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The Manhattan Transfer

Acclaimed vocal ensemble the Manhattan Transfer are recognized for bringing the harmonized vocal jazz and traditional pop of the '40s back to modern audiences. Riding a wave of nostalgia in the '70s and drawing upon the tradition of groups like Lambert, Hendricks & Ross, the quartet recorded several albums of jazz standards, weaving vintage-inspired boogie-woogie, bop, and vocalese with contemporary pop and R&B influences. They broke through with 1979's Extensions, which featured their innovative, Grammy-winning arrangement of Joe Zawinul's "Birdland." The following year, they hit number six on the Billboard 200 with Mecca for Moderns, for which they also became the first group to win Grammy Awards in both the pop and jazz categories in the same year. They also reached number two on the jazz charts with 1985's Vocalese, a tribute to singer Jon Hendricks. More accolades followed, culminating in their 11th Grammy for Best Contemporary Jazz Performance win for "Sassy" off 1992's The Offbeat Avenues and their 1998 induction into the Vocal Group Hall of Fame. Despite some line-up changes, the group remained creatively engaged, consistently landing in the top 20 of the jazz charts with albums like 2000's The Spirit of St. Louis (a tribute to Louis Armstrong), 2009's The Chick Corea Songbook, and 2019's The Junction. In 2022, they celebrated their fiftieth birthday with Fifty, revisiting some of their favorites songs alongside Germany's WDR Funkhausorchester. Formed in 1969 in New York City, the Manhattan Transfer was initially somewhat of a hippie novelty act similar to the Lovin' Spoonful or Spanky & Our Gang. At the time, the group included leaders Gene Pistilli and Tim Hauser, along with Erin Dickins, Marty Nelson, and Pat Rosalia. It was this line-up that recorded their 1971 debut, Jukin', which was more of a satire record than subsequent releases. It was also the last appearance by this Manhattan Transfer line-up who parted ways soon after the album's release. By 1972, Hauser had reformed the Manhattan Transfer, joining forces first with vocalists Laurel Masse and Janis Siegel, and finally adding singer Alan Paul. The group earned popularity with their appearances at various New York hot spots, before making their official recorded debut with 1975's eponymous The Manhattan Transfer. Recorded with help from the jazz world (including Zoot Sims, Randy Brecker, Jon Faddis, and Mel Davis), the album featured vocalese covers of iconic big band-era songs like "Java Jive" and "Tuxedo Junction," as well as a Top 40 hit in the gospel tune "Operator." The album peaked at 33 on the Billboard 200 and helped to revive interest in vocalese, a genre largely dormant since the mid-'60s. It also made the quartet stars in the global jazz community in the process. The Manhattan Transfer's next two albums, Coming Out and Pastiche, found the group expanding their stylistic reach, cover songs from around the music community, from Nashville to Los Angeles to Motown. The albums also featured guest appearances by artists like Ringo Starr, Booker T. Jones, Dr. John, and others. A single from Coming Out, the ballad "Chanson d'Amour," hit number one in Britain and both albums charted on the Billboard 200. Though Masse left in 1979 for a solo career, Cheryl Bentyne proved a capable replacement, and that same year, Extensions introduced their best-known song, "Birdland," an ode to bop written by Weather Report keyboardist Joe Zawinul several years earlier. Featuring lyrics by Jon Hendricks with a vocal arrangement by Bentyne, "Birdland" won the Grammy Awards for Best Vocal Arrangement for Two or More Voices and Best Jazz Fusion Performance. Throughout the '80s, the group continued to embrace all aspects of American song. 1981's Mecca for Moderns hit number 22 on the Billboard 200 and earned the Manhattan Transfer their first American Top Ten hit, with a cover of the Ad Libs' 1965 girl group classic "The Boy from New York City," but also included a version of Charlie Parker's "Confirmation" and rendition of the romantic 1939 standard "A Nightingale Sang in Berkley Square." The album also earned the Manhattan Transfer honors as the first artist to receive Grammys in both the pop and jazz categories in the same year. With 1985's Vocalese, a tribute to vocal pioneer Hendricks, the Manhattan Transfer shifted gears, focusing more on sophisticated vocal jazz arrangements and moving somewhat away from crossover pop. Still, they continued to explore a variety of themes, as on 1987's Brasil, foray into Bossa Nova and Brazilian traditions that took home the Grammy Award for Best Pop Performance by a Duo or Group with Vocals. They also delved further into original compostions, winning another Grammy for Bentyne, Seigel, and collaborator Bill Bodine's "Sassy" off 1991's The Offbeat Avenues. Other thematic albums including 1994's Tubby the Tuba (a children's record), 1995's Tonin' ('60s R&B), and 1997's Swing (pre-war swing), all of which reached to the top 10 of the jazz charts. The Manhattan Transfer capped off the decade with their 1998 induction into the Vocal Group Hall of Fame. The group stayed very active and concept-heavy during the 2000s, beginning with a tribute to Louis Armstrong for 2000's The Spirit of St. Louis. They included a pair of Rufus Wainwright songs among the jazz material on 2004's Vibrate, and released An Acapella Christmas the following year. The Symphony Sessions followed in 2006, offering re-recordings of some of their best-known songs with orchestral arrangements. In 2009, the Transfer saluted one of the biggest names in jazz with The Chick Corea Songbook, and featured contributions from Corea, Airto Moreira, Christian McBride, and Ronnie Cuber, among others. During the early 2010s, the group focused more on performing, although both Bentyne and Hauser were forced to find temporary replacements during medical procedures. After spinal surgery in 2013, Hauser returned to the group, but then died suddenly from cardiac arrest in October 2014. Following his death, vocalist Trist Curless of the a cappella group m-pact joined the group full-time. The group returned in 2018 with the eclectic studio album Junction, which they dedicated to Hauser. In 2022, Manhattan Transfer marked their 50th anniversary with Fifty, a collaboration with the Germany's WDR Funkhausorchester Köln. It found them revisiting many of their biggest hits with musical arrangements by Jorge Callandrelli and Vince Mendoza, and vocal arrangements by säje's Amanda Taylor.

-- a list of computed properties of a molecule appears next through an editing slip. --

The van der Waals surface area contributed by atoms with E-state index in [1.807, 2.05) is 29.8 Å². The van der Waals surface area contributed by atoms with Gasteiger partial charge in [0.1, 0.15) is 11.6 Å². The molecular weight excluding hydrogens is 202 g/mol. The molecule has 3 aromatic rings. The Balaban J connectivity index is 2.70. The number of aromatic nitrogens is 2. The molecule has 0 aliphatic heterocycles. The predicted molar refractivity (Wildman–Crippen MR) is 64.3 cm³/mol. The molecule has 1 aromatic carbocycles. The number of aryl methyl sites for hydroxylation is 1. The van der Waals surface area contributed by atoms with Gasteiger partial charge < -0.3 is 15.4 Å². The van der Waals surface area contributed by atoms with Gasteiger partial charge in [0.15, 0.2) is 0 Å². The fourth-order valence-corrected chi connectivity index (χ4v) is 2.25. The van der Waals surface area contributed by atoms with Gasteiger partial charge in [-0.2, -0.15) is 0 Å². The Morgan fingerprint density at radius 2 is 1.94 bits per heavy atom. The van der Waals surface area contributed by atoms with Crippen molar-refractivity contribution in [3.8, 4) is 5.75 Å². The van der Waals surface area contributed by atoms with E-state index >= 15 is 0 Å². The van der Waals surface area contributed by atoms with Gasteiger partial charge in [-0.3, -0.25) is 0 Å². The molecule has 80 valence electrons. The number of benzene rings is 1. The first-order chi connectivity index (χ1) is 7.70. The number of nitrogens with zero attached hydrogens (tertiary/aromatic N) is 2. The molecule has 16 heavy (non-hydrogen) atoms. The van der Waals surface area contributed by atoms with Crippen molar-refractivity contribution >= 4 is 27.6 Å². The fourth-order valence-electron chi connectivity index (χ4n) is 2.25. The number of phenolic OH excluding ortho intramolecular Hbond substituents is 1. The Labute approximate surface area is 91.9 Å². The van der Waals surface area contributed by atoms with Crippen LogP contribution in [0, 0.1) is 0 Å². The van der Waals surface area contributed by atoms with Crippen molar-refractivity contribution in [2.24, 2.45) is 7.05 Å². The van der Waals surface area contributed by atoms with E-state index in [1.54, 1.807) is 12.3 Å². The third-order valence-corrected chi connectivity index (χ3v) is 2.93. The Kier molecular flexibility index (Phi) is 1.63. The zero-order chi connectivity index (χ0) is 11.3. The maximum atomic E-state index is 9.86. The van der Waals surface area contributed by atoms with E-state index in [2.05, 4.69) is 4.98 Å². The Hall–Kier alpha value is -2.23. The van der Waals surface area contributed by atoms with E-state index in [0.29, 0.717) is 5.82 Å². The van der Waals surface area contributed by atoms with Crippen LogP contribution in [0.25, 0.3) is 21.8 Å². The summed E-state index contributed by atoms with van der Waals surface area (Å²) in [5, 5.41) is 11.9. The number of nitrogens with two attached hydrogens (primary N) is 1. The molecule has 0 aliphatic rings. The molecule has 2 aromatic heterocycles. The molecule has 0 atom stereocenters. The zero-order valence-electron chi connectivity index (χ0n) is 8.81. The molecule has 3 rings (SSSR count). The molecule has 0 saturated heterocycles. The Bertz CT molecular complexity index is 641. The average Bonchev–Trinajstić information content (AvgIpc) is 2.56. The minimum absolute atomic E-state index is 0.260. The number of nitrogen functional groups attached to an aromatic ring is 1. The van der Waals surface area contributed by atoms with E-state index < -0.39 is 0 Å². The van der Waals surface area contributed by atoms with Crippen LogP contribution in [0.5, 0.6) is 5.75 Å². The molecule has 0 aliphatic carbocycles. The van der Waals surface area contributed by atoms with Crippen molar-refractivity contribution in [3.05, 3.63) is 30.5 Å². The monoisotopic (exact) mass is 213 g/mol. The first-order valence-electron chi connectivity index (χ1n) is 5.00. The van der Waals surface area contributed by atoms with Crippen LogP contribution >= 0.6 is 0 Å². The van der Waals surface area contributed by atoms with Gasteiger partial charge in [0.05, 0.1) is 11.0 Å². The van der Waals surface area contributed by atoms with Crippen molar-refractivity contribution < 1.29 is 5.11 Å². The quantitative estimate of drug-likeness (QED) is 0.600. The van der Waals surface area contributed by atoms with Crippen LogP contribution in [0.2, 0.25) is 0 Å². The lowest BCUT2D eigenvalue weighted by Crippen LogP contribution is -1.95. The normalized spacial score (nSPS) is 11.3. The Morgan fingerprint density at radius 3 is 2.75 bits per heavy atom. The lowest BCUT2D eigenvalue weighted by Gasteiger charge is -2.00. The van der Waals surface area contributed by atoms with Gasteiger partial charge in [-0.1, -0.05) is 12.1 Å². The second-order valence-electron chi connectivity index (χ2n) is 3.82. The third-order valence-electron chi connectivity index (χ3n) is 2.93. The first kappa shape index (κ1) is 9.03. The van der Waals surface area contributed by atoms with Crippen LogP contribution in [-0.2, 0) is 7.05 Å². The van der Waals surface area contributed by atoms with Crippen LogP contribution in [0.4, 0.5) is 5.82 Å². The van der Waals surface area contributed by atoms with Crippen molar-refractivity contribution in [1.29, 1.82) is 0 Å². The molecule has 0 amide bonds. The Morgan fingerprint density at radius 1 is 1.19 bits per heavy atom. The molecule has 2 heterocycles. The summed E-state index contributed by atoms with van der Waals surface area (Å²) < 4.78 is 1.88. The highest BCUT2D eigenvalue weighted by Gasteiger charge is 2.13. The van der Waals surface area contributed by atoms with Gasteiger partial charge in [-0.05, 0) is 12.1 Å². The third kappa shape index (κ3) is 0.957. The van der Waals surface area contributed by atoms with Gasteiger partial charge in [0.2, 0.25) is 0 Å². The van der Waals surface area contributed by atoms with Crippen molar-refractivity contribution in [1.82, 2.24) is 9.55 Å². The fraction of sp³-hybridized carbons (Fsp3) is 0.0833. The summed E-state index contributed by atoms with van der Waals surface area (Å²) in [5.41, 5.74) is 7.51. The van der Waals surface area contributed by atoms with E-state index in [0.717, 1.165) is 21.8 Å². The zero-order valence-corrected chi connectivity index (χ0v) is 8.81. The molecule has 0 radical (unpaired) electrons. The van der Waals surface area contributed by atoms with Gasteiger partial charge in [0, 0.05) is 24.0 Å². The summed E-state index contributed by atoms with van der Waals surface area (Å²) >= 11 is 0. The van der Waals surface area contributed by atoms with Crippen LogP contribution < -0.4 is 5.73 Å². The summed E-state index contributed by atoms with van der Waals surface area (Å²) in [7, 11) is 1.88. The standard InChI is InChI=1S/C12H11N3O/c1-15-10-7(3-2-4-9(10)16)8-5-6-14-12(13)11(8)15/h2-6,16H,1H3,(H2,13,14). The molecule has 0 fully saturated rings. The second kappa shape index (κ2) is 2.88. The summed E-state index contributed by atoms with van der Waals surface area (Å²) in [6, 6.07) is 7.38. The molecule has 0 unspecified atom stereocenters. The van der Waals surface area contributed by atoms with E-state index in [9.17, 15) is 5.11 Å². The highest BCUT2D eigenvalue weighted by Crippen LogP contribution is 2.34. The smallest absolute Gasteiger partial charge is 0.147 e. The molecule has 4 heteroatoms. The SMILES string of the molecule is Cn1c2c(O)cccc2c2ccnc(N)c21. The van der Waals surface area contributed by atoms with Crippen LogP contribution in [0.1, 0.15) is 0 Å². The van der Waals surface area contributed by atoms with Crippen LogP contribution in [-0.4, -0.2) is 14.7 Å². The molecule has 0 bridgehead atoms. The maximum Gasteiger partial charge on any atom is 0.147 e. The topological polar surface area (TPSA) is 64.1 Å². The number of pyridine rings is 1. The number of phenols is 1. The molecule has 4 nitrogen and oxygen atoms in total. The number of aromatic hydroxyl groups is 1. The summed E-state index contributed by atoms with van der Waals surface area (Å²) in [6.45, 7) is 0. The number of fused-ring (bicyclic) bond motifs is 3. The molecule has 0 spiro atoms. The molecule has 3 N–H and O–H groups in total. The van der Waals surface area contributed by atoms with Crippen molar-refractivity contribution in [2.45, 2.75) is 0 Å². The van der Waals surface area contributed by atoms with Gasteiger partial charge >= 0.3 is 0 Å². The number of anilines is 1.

© Matt Collar /TiVo
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Discography